There is nothing the media loves better than making juice out of a government-funded lemon. FOX News managed to recycle the Solyndra flameout as lead story for months. But not everything touched by government turns to dust. When considering the risk-reward profile of materials and cleantech start-ups, in many cases government funding is REQUIRED along the path to success. While the shenanigans in DC over the last week have shown that rationality and government don’t always go hand in hand, for a materials focused start-up, a logical government funding progression might follow something like this…
Proving the Concept: Government plays an instrumental role in funding basic research for the benefit of society as a whole. However many important innovations are developed by entrepreneurs outside of university walls. Usually in the earliest days they are beyond the risk profile of private capital, but fortunately government funding can step in to fill the gap. As an example, Phase I SBIR funding in the United States typically provides $150K to fund proof of concept development. Our portfolio company Boulder Ionics developed an alpha version of its micro channel reactor technology with funding from the National Science Foundation and this proof of concept formed the foundation of our investment. Government funding is also helpful for risky projects at a more established start-up. Having already established itself as a leader in lithium ion cathode and cell technology, Envia Systems was awarded ARPA-E funding to develop a high energy density anode. This higher risk, longer-term project would not have been possible with private capital, however it has successfully formed the basis for the company’s next generation high energy density battery technology.
Reducing the Burn: While project based funding typically involves a detailed technical and commercial project review, some jurisdictions provide more broad blanket financial support. For example in Canada, the Scientific Research & Experimental Development program can offset development costs by up to 40%. Over the years, Pangaea’s Canadian portfolio companies have taken full advantage, significantly increasing the progress that has been made. Similar programs exist in numerous Asian and European countries as well.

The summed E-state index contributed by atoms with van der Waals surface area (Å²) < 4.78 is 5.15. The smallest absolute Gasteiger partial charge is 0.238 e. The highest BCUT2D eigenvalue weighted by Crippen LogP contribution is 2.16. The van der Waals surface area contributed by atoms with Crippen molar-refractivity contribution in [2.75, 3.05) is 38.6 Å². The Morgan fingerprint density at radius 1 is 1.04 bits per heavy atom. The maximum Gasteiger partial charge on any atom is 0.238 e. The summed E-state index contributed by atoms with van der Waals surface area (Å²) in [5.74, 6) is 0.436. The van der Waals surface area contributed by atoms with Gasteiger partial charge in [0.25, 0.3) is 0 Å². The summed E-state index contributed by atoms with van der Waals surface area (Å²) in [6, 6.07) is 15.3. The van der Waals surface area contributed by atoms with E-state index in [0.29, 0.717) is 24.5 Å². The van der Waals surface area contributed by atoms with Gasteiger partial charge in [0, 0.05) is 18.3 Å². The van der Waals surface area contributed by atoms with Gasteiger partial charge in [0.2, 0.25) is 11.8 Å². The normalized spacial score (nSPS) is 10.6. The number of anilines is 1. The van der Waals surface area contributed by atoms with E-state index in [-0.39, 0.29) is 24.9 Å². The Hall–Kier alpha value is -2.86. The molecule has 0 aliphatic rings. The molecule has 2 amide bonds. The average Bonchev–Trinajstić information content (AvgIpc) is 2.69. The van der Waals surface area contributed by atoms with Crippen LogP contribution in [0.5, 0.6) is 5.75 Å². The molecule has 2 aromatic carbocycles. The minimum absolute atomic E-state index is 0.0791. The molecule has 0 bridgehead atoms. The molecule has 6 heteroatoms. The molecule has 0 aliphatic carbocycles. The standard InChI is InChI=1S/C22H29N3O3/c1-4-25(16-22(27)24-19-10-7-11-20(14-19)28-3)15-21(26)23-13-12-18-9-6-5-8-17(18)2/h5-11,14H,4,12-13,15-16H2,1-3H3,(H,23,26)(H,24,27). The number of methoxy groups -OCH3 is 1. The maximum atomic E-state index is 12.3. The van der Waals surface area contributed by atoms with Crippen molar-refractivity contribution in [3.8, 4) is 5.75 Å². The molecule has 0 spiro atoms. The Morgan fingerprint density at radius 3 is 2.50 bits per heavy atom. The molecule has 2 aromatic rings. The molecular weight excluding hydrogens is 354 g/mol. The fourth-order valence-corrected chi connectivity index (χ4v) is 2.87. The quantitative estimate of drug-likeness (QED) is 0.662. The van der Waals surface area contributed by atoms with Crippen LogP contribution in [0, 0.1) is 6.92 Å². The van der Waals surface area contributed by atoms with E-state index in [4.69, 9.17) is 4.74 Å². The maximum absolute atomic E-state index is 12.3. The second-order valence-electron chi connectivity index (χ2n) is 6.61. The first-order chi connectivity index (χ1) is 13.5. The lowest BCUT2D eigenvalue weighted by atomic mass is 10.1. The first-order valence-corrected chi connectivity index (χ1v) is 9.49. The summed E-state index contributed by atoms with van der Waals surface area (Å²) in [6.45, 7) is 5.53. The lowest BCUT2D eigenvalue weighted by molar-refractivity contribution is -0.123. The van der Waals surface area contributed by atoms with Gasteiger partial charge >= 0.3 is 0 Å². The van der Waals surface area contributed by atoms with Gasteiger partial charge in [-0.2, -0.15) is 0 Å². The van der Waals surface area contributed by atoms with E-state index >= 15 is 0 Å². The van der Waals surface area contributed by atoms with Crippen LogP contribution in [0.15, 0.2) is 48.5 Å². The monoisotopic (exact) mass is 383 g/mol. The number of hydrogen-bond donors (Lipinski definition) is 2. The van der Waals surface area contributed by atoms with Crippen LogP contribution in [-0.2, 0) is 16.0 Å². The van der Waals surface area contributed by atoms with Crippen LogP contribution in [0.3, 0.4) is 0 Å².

Demonstrating your Wares: Nothing is more important along the sales cycle than having full-scale product demonstrations generating real-life field data, while providing the touch and feel experience for potential customers. One of the most prominent programs of this sort is Sustainable Development Technologies Canada (SDTC), which focuses on funding pre-commercial demonstration projects for new clean technologies. Pangaea portfolio-company Switch Materials received funding from SDTC for demonstration of its smart window technology in an architectural setting. As you can imagine, showing off the technology in a real building has had considerably more impact than briefcase samples in a boardroom.
Concrete and Steel: When the demos are done and commercial reality becomes more near term, this is when the real dollars can start to add up. Fortunately, politicians continue to be magnetically drawn to ribbon cutting ceremonies even in a post-Solyndra world. There is nothing like hard hats and shovel ready rhetoric for scoring political points. Nowhere in the world is this support greater than in China where it is common for land, buildings and equipment to be entirely state funded. Our portfolio company Cnano has rapidly grown into the largest carbon nanotube business in the world, facilitated in part by state funding support. But China is not alone. Countries such as Germany and states like Mississippi and Oregon provide tremendous support when the plan calls for Greenfield CAPEX.
The land of plenty it might seem and to a certain extent, we agree. Nevertheless, the Pangaea Ventures team has worked with companies that have experienced the tremendous benefits and pitfalls of such support. With this experience behind us, we suggest keeping the following in mind: